Voting closed May 12 in India’s massive general election, with 540 million voters—66.4% of those eligible—going to the polls, according to the Election Commission. This was a new record for India, and up from 58% in 2009. The impressive turnout handily beat the previous high in the 1984 election after prime minister Indira Gandhi was assassinated. Her son Rajiv was elected with 64% of voters going to the polls.
South Asia’s recent elections have all been marked by high voter turnout, relative to expectations and historical figures. In neighboring Pakistan, turnout was 55%, significantly higher than 35% in 1997, as a sign of the populations’ defiance of growing pressure from religious fundamentalists. About 58% of registered voters are believed to have participated in Afghanistan’s recent election, despite Taliban threats.
Higher voter turnout is often linked with voters’ belief in the political process and a desire for a change of government. Research shows a correlation between a high turnout and anti-incumbency, in India and the US.
Other factors, including literacy rates, population size or average income, have a limited impact on voter participation rates, the International Institute for Democracy and Electoral Assistance found. But the group cites one “clear link” to high voter turnout—the competitiveness of electoral politics in a political system, a factor this Indian election certainly had plenty of. In a situation where the largest political party was expected to win more than 50% of the vote, turnout was, on average, 10 percentage points lower than it was not:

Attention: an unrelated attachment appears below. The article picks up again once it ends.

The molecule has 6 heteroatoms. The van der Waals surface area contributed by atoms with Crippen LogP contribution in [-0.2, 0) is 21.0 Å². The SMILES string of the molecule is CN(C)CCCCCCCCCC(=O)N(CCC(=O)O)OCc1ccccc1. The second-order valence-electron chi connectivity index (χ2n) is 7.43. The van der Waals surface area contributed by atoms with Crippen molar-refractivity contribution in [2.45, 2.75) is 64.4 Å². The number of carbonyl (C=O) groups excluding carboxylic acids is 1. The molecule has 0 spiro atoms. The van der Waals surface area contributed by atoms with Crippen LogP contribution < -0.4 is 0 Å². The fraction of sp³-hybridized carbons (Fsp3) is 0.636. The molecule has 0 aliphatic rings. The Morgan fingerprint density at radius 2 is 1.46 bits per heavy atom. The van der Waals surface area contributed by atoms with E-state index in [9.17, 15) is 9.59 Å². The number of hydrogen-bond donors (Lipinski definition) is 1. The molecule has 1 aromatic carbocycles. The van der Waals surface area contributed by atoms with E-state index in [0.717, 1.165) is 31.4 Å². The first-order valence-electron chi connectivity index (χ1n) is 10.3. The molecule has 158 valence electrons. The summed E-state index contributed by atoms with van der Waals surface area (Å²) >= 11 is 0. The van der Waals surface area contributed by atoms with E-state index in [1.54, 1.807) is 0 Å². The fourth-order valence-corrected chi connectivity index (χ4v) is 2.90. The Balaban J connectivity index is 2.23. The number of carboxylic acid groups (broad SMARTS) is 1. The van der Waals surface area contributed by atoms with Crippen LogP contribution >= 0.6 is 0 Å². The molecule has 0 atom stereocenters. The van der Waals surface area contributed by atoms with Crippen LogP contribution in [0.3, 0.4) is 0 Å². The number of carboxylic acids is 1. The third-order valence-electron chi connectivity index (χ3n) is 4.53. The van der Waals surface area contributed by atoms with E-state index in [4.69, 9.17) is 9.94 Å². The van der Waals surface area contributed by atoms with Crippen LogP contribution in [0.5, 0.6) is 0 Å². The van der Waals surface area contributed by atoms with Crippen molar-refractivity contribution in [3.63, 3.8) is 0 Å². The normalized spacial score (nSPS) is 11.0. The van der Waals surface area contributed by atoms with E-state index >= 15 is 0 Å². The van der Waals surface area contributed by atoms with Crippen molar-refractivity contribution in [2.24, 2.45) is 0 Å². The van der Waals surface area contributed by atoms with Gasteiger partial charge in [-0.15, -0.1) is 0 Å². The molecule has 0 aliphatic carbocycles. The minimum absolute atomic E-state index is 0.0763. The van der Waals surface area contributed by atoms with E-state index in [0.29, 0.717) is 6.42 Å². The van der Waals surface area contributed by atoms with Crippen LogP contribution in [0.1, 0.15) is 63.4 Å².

In contrast to India’s high turnout, and that of other recent elections in emerging markets, voter participation in developed nation elections is declining. In Europe, for example, it has dropped by 10 to 15 percentage points since the 1980s. Just 57.5% of eligible US voters turned out for the last presidential election, and just 53.8% of Canadians voted in the last federal election, perhaps due to “disillusionment or indifference,” the Conference Board of Canada notes.
There may be no shortage of skepticism about what a new Indian government can actually accomplish, but at least indifferent voters were scarce.